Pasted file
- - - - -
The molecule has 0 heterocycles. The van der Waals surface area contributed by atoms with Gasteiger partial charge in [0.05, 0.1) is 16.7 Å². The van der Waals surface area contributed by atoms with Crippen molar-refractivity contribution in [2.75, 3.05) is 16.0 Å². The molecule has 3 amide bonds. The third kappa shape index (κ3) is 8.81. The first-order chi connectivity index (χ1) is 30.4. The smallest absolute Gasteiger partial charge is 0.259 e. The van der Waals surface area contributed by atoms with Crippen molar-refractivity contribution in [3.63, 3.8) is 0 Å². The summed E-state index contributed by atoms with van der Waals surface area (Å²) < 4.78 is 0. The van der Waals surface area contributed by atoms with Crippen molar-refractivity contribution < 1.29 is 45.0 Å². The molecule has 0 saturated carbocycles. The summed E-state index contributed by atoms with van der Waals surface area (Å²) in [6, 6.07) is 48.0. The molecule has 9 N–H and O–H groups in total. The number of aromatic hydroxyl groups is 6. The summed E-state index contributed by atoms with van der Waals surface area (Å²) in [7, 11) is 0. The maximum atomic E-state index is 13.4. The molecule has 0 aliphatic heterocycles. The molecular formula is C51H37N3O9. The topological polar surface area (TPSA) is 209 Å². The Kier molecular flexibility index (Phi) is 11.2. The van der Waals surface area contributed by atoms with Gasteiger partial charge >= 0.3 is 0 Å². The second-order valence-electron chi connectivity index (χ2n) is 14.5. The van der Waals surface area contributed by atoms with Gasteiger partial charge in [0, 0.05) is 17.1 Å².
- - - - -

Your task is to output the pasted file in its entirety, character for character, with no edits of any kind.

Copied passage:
The molecule has 0 heterocycles. The van der Waals surface area contributed by atoms with Gasteiger partial charge in [0.05, 0.1) is 16.7 Å². The van der Waals surface area contributed by atoms with Crippen molar-refractivity contribution in [2.75, 3.05) is 16.0 Å². The molecule has 3 amide bonds. The third kappa shape index (κ3) is 8.81. The first-order chi connectivity index (χ1) is 30.4. The smallest absolute Gasteiger partial charge is 0.259 e. The van der Waals surface area contributed by atoms with Crippen molar-refractivity contribution in [3.63, 3.8) is 0 Å². The summed E-state index contributed by atoms with van der Waals surface area (Å²) < 4.78 is 0. The van der Waals surface area contributed by atoms with Crippen molar-refractivity contribution < 1.29 is 45.0 Å². The molecule has 0 saturated carbocycles. The summed E-state index contributed by atoms with van der Waals surface area (Å²) in [6, 6.07) is 48.0. The molecule has 9 N–H and O–H groups in total. The number of aromatic hydroxyl groups is 6. The summed E-state index contributed by atoms with van der Waals surface area (Å²) in [7, 11) is 0. The maximum atomic E-state index is 13.4. The molecule has 0 aliphatic heterocycles. The molecular formula is C51H37N3O9. The topological polar surface area (TPSA) is 209 Å². The Kier molecular flexibility index (Phi) is 11.2. The van der Waals surface area contributed by atoms with Gasteiger partial charge >= 0.3 is 0 Å². The second-order valence-electron chi connectivity index (χ2n) is 14.5. The van der Waals surface area contributed by atoms with Gasteiger partial charge in [0, 0.05) is 17.1 Å².